By the way, I know people who do not equate their spirituality with a belief in God. They may be misusing the term “spirituality,” concerning its original association with spirit or soul, but I don’t think they are making a metaphysical commitment in their being spiritual.

  3. What a great post, AKMA. A great piece of writing, exemplifying the virtues of good humor, good sense, and Christian charity it espouses. Best of all, you leave open a space for Reason’s Fool, to be touched by grace and to reform. A fool who knows he’s wise is a fool indeed. A wise man who knows he is fool is wise indeed.

  4. This is beautiful indeed, AKMA. And I remain more puzzled than Dennett regarding whether one can have faith in the scientific method while seeking the divine, yet disbelieving in god.

    The scientific method relies on observation and reason, and our understanding of the world has been improved (I think) and influenced by the great scientists.

    Is it possible to have a sense of “the divine” yet not “believe in God?” I’d like to assert that the answer is yes, but I learned — here:
    — earlier this month that such assertions are sophomoric at best, and that to supply the reasoning would make the assertions more, well, “reasonable.” Unfortunately, the reasoning here is elaborate… not the stuff of blog comment space, so I’ll remain simply assertive (and unreasoned) for now. Though in matters where a leap of faith is under discussion, we sometimes diagram this on the whiteboard as the place the miracle occurs.

    In defense of Dennett (as represented in Der Spiegel), I thought his irreligious insufferability was more an editorial product than a personal posture.

  5. Tutor,
    I’m a big fan of Dennett, and I can assure that tone is not just an editorial product.

    He’s far too well mannered to call anyone a simpleton, but he doesn’t mince his words against those who cling onto sky-hooks. He’s spent so much time in arguing in this space (like Dawkins) that more often than not, in his own words he is “peremtorially dismissive” of religious believers, because life is too short. (unlike Dwakins, who insists on constructing defensive arguments).

  6. hmmm… I greatly appreciate the tone of this, any my own life experience suggests it’s a no-brainer cinch that religious people come in all varieties from dumb to brilliant but

    I’m not sure that “everyone who doesn’t think my way is an idiot” is an /entirely/ fair characterization of the kicker comment to which AKMA is responding. While I wouldn’t be suprised if that comment came from somebody with an over-developed sense of their own righteousness and an underdeveloped understanding of their own position, that doesn’t mean their position actually doesn’t have some little intellectual meat. Belief in a god does *indeed* appear analagous to belief in fairy tale from some very real angles, and if you believe in the importance of those angles of viewing the world i.e. reliance on empirical evidence to inform an accurate understanding of the objective world, it’s hard to get away from the religious=fairy-tale-believing conclusion.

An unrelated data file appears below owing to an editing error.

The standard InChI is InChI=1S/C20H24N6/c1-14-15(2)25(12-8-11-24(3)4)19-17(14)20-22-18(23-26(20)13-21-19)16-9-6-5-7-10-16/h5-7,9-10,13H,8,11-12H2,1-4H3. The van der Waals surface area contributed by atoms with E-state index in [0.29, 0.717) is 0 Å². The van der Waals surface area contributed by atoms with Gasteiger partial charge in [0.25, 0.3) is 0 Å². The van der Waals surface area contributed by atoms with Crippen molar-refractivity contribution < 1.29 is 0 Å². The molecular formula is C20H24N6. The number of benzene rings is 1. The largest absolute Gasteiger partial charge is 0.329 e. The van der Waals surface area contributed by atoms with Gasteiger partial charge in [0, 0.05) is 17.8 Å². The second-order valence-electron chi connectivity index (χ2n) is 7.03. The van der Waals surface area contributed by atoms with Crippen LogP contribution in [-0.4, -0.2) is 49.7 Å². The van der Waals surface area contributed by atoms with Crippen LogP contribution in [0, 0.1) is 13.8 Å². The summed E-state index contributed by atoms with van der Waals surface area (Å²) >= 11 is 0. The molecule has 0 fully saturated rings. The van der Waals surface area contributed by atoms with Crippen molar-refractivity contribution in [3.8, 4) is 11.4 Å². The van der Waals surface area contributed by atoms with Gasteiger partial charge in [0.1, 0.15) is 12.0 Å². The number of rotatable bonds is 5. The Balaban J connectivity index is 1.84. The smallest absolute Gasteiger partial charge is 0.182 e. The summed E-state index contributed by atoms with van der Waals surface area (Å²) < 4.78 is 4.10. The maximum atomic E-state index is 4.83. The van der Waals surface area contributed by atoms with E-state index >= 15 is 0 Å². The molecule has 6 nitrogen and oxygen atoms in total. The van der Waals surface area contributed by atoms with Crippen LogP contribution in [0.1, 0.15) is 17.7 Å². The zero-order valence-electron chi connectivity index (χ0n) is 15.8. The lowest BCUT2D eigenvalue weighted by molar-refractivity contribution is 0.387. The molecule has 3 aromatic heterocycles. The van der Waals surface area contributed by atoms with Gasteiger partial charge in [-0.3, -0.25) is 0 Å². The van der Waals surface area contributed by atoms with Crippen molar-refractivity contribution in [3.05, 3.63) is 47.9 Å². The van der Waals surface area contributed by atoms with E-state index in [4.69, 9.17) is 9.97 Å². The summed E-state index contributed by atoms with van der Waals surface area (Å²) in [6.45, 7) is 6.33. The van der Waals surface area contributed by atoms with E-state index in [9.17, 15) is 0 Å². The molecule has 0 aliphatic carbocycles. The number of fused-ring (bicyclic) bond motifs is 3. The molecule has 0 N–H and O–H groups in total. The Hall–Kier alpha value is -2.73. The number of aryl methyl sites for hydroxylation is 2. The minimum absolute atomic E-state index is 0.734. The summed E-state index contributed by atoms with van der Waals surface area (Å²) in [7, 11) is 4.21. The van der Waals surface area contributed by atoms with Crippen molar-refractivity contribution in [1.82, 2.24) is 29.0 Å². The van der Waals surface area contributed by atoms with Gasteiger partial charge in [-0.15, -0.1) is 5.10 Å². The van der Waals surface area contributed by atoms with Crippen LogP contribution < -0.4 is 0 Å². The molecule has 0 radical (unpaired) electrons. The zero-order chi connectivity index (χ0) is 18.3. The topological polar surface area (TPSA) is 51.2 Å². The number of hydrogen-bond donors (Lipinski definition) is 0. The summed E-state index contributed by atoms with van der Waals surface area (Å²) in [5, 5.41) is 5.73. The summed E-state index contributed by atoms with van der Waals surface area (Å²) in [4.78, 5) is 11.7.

which I recognize is beside the point which AKMA is making, which is that religious=dumb is dumb. that I agree with strongly. (AKMA’s case is compelling because he appeals to the empirical evidence: we’ve both met some deeply intelligent religious folk.) But you don’t have to be dumb to be unsettled by the compelling logical support for religious=not-taking-objective-reality-seriously. that thought is I think worth addressing, and it would be a shame indeed if thoughtful thinkers like AKMA were so turned off because of the jerkishness of those positing it that it was mistaken for purely “everyone who doesn’t think my way is an idiot”.

    (apologies if this is double-posted, I’ve having some trouble with the server)

  7. I have a whole pile of Dennett’s books, of which I have read not a single one. Nonetheless, I got the gist of his trip by reading the back covers, as is my wont and small-g god-given right, and from this I conclude that he is certainly not your ordinary idiot. No, he’s a *dangerous* idiot. I did hear him speak at the University of Colorado a couple years ago and, from that, my bias along these lines, already well established, was transformed into an article of faith. His philosophy (I’m so tempted to use quotes) seems primarily focused on “proving” (I can’t resist) that anything carbon can do, silicon can do better. If he weren’t such a fucking (if I may) cheerleader for AI, I doubt anyone outside his overspeciallized navel-gazing analytic field would have ever heard of him. Ad hominem? I hope so. I worked in AI for long enough to know that most of it is snake oil cooked up by used car salemen. However, even if silicon were able to replicate anything I or Thou could do, and the overhyped Singularity were about to explode upon the world next month, here’s the catch: such a development would entail the end of the sort of bipedal fauna of which I’ve become quite fond, and I’m not going to be complicit in my own — or your, whether you agree or not — extinction. Anyone who would help bring on such a nightmare, however endowed with IQ, is, in my not so humble view, the very worst sort of fool.

    stop SkyNet

    ? and the Mysterians

  8. Well, good post, professor.

    I often hesitate for the exact reasons you state here. But every now and again, I feel compelled to suggest that there be some generosity if nothing else on the part of the skeptical interlocutor. This may be foolish of me, but there you go. I am a fool.